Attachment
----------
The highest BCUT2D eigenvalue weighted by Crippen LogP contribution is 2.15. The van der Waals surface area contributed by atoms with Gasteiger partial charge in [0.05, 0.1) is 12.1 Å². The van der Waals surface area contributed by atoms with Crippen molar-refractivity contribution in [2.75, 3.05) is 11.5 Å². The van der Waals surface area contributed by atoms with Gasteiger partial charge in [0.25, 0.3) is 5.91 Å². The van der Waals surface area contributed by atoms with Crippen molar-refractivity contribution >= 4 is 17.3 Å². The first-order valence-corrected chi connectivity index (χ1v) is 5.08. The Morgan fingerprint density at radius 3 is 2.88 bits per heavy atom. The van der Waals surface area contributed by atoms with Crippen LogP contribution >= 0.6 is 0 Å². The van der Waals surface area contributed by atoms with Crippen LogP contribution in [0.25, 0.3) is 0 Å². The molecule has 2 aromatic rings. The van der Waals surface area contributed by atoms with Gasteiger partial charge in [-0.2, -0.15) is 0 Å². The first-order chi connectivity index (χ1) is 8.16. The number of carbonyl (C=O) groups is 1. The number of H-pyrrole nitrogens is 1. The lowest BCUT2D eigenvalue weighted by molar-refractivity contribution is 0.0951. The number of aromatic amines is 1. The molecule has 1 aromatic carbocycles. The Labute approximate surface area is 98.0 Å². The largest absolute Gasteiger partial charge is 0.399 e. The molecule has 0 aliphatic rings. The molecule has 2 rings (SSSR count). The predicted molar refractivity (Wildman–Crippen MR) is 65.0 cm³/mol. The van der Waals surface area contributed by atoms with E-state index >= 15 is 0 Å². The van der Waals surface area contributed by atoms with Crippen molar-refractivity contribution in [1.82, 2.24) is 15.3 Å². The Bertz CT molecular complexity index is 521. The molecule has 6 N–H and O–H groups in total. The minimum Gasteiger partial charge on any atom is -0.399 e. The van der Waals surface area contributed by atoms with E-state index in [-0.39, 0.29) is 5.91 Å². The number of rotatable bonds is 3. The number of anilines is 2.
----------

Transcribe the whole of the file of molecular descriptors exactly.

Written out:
The highest BCUT2D eigenvalue weighted by Crippen LogP contribution is 2.15. The van der Waals surface area contributed by atoms with Gasteiger partial charge in [0.05, 0.1) is 12.1 Å². The van der Waals surface area contributed by atoms with Crippen molar-refractivity contribution in [2.75, 3.05) is 11.5 Å². The van der Waals surface area contributed by atoms with Gasteiger partial charge in [0.25, 0.3) is 5.91 Å². The van der Waals surface area contributed by atoms with Crippen molar-refractivity contribution >= 4 is 17.3 Å². The first-order valence-corrected chi connectivity index (χ1v) is 5.08. The Morgan fingerprint density at radius 3 is 2.88 bits per heavy atom. The van der Waals surface area contributed by atoms with Crippen LogP contribution >= 0.6 is 0 Å². The van der Waals surface area contributed by atoms with Crippen LogP contribution in [0.25, 0.3) is 0 Å². The molecule has 2 aromatic rings. The van der Waals surface area contributed by atoms with Gasteiger partial charge in [-0.2, -0.15) is 0 Å². The first-order chi connectivity index (χ1) is 8.16. The number of carbonyl (C=O) groups is 1. The number of H-pyrrole nitrogens is 1. The lowest BCUT2D eigenvalue weighted by molar-refractivity contribution is 0.0951. The number of aromatic amines is 1. The molecule has 1 aromatic carbocycles. The Labute approximate surface area is 98.0 Å². The largest absolute Gasteiger partial charge is 0.399 e. The molecule has 0 aliphatic rings. The molecule has 2 rings (SSSR count). The predicted molar refractivity (Wildman–Crippen MR) is 65.0 cm³/mol. The van der Waals surface area contributed by atoms with E-state index >= 15 is 0 Å². The van der Waals surface area contributed by atoms with Crippen molar-refractivity contribution in [1.82, 2.24) is 15.3 Å². The Bertz CT molecular complexity index is 521. The molecule has 6 N–H and O–H groups in total. The minimum Gasteiger partial charge on any atom is -0.399 e. The van der Waals surface area contributed by atoms with E-state index in [-0.39, 0.29) is 5.91 Å². The number of rotatable bonds is 3. The number of anilines is 2.